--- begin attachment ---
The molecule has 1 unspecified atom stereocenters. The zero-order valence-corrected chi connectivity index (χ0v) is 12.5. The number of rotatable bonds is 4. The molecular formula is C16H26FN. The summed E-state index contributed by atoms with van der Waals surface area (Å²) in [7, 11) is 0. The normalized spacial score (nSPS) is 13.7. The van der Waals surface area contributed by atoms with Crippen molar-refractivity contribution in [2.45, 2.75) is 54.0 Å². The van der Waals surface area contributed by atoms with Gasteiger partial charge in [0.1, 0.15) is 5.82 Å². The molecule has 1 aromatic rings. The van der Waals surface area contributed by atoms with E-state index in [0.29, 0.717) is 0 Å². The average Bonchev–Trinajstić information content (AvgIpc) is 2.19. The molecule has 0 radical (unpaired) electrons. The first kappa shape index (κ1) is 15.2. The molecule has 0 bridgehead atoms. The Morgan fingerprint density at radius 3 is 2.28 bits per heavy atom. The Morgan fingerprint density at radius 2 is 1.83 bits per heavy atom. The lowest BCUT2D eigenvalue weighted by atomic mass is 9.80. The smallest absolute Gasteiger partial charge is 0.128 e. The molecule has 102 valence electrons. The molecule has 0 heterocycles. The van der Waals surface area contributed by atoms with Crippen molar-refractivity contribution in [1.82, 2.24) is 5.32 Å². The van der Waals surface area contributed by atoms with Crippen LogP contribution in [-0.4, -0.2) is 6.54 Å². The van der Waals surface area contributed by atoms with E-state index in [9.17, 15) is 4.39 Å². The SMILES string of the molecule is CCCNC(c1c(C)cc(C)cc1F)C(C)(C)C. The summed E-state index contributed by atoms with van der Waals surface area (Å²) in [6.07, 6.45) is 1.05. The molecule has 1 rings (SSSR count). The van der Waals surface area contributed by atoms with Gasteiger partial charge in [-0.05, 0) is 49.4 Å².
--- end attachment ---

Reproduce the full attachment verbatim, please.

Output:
The molecule has 1 unspecified atom stereocenters. The zero-order valence-corrected chi connectivity index (χ0v) is 12.5. The number of rotatable bonds is 4. The molecular formula is C16H26FN. The summed E-state index contributed by atoms with van der Waals surface area (Å²) in [7, 11) is 0. The normalized spacial score (nSPS) is 13.7. The van der Waals surface area contributed by atoms with Crippen molar-refractivity contribution in [2.45, 2.75) is 54.0 Å². The van der Waals surface area contributed by atoms with Gasteiger partial charge in [0.1, 0.15) is 5.82 Å². The molecule has 1 aromatic rings. The van der Waals surface area contributed by atoms with E-state index in [0.29, 0.717) is 0 Å². The average Bonchev–Trinajstić information content (AvgIpc) is 2.19. The molecule has 0 radical (unpaired) electrons. The first kappa shape index (κ1) is 15.2. The molecule has 0 bridgehead atoms. The Morgan fingerprint density at radius 3 is 2.28 bits per heavy atom. The Morgan fingerprint density at radius 2 is 1.83 bits per heavy atom. The lowest BCUT2D eigenvalue weighted by atomic mass is 9.80. The smallest absolute Gasteiger partial charge is 0.128 e. The molecule has 102 valence electrons. The molecule has 0 heterocycles. The van der Waals surface area contributed by atoms with Crippen molar-refractivity contribution in [1.82, 2.24) is 5.32 Å². The van der Waals surface area contributed by atoms with Crippen LogP contribution in [-0.4, -0.2) is 6.54 Å². The van der Waals surface area contributed by atoms with E-state index in [9.17, 15) is 4.39 Å². The SMILES string of the molecule is CCCNC(c1c(C)cc(C)cc1F)C(C)(C)C. The summed E-state index contributed by atoms with van der Waals surface area (Å²) in [6.07, 6.45) is 1.05. The molecule has 1 rings (SSSR count). The van der Waals surface area contributed by atoms with Gasteiger partial charge in [-0.05, 0) is 49.4 Å².